As we’ve noted, a muscle which is used grows and a muscle which isn’t used begins to waste away. This is not the whole story however, for a muscle reacts not only to the amount it’s used but to the range of it’s movement.
A common example of this in modern life involves the hamstring muscles, a group of muscles which run from the back of the knee, up the back of the leg and joins with the hips. When the knee is straight the hamstring muscles are stretched. To use the knee you contract these hamstring muscles which pull on the knee joint and so bend the knee.
With a modern sedentary life, people tend to sit down much more than we did when we evolved striding around on the seat-free pains of Africa, meaning that the knee is bent to about 90 degrees for hours at a time. The hamstring muscles get used to being contracted, and begin to lose some of their full length. The muscles end up short and tightened so that when you do stand up, the muscle pulls down on the hip-bones tilting them back and making the spine curve back which is nice for well paid osteopaths and hunchback fans but not so much for those who aren’t keen on back pain.
As people get older, they tend to become less and less flexible. They aren’t able to bend the joints as far as they used to, to straighten them as much as they used to, to have to full range of movement that they had when younger. It feels as though this is a function of the joints themselves, that the joints are more creaky, perhaps ceasing up and in need of oil. In fact, while this is true of arthritis, the reason for this lack of range of movement is more often connected to the muscles which pull that joint. Because they’re rarely extended to the full capacity, they become tight and short like the hamstring we just described, being unable then to stretch far enough for the joint to have it’s full range of movement.
The mechanism under which your muscles learn to constrain their movement is still debated. Some think that the muscles themselves, being constantly regenerated by the damage-repair process mentioned last week, build new fibres to fit the shape that they’re used for. I.E. that the length of the muscles themselves physically changes. On the other hand some think that the stretch reflex is tuned. The Stretch reflex is a short neuron loop built practically into the muscle. When the nerve is stretched it sends a signal to the muscle to contract, thus constraining the muscle by a simple feedback mechanism. Normal learning precesses and conditioning can effect these neurons, so that a muscle which is rarely stretched has a more active stretch-reflex. Rather than the muscle physically shrinking in length, the stretch-reflex becomes over-active restricting the muscle’s full movement. Probably both of these effects and more are actually involved to some extent.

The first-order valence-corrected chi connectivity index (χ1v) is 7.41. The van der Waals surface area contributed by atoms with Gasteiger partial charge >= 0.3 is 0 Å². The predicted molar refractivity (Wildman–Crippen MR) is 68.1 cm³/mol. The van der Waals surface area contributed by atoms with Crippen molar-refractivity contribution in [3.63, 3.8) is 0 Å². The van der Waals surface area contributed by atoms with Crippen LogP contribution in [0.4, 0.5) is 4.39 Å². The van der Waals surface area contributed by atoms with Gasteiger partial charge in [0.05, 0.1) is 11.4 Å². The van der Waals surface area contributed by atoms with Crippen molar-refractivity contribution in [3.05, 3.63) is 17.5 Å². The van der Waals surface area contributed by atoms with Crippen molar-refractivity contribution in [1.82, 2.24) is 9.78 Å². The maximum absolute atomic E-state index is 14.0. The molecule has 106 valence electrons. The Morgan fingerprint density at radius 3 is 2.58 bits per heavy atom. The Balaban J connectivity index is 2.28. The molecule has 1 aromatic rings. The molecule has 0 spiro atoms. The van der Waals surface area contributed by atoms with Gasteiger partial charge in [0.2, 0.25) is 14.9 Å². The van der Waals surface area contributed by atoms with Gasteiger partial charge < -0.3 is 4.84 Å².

Either way the old maxim still applies: use it or lose it. If you want the full range of flexibility and motion available to your body then you must use the full range of motion and flexibility available to you, indeed, you must be constantly pushing the limits, increasing that flexibility and motion.
The good news is that muscle memory is quite short-term, and if you get into the habit of extending your range of movement by deliberately extending your muscles to the full extent you can gradually rebuild the full range of moment your body allows. You’ll even learn to enjoy this process, to take pleasure from stretching your muscles within their tolerances. To enjoy pushing the boundaries and keeping your muscles capable of their full abilities. You’ll learn to love building new muscle tissue, making your muscles larger and more flexible, with an extended range.
The excercises we’ll introduce next week mostly involve stretching some muscles, attempting to ensure you keep your full range of movement, building the kinaesthetic senses and at the same time conditioning the stretch reflex to allow muscles to reach further, and to build strength and flexibility.
To use our example of the ham string muscles, if they begin to tighten and shrink thanks to being sat down for too long, conscious and deliberate stretching of the ham-string muscles can reverse these effects. A ham-string stretch will indeed be introduced next week.
Micro-damage to the muscle fibers is a natural part of movement, the mechanism under which muscle change occurs. However too much muscle damage causes scarring, creating new scar tissue rather than muscle tissue. Scar tissue can’t stretch and contract like muscle tissue can and weakens the muscle. Furthermore, stretch damage to the tendons is not a natural part of movement and the repair mechanisms for tendon damage in fact reduce their length, possibly permanently. Stretching is good, over-stretching is very bad. If it starts to actually hurt, stop. The feeling of a stretching muscle is quite pleasant when you get used to it. But if you experience actual pain, that’s not a result of useful micro-damage but muscle ripping and scarring, over-strained tendons. If you damage a tendon you will regret it and won’t gain extra range of movement or muscle growth.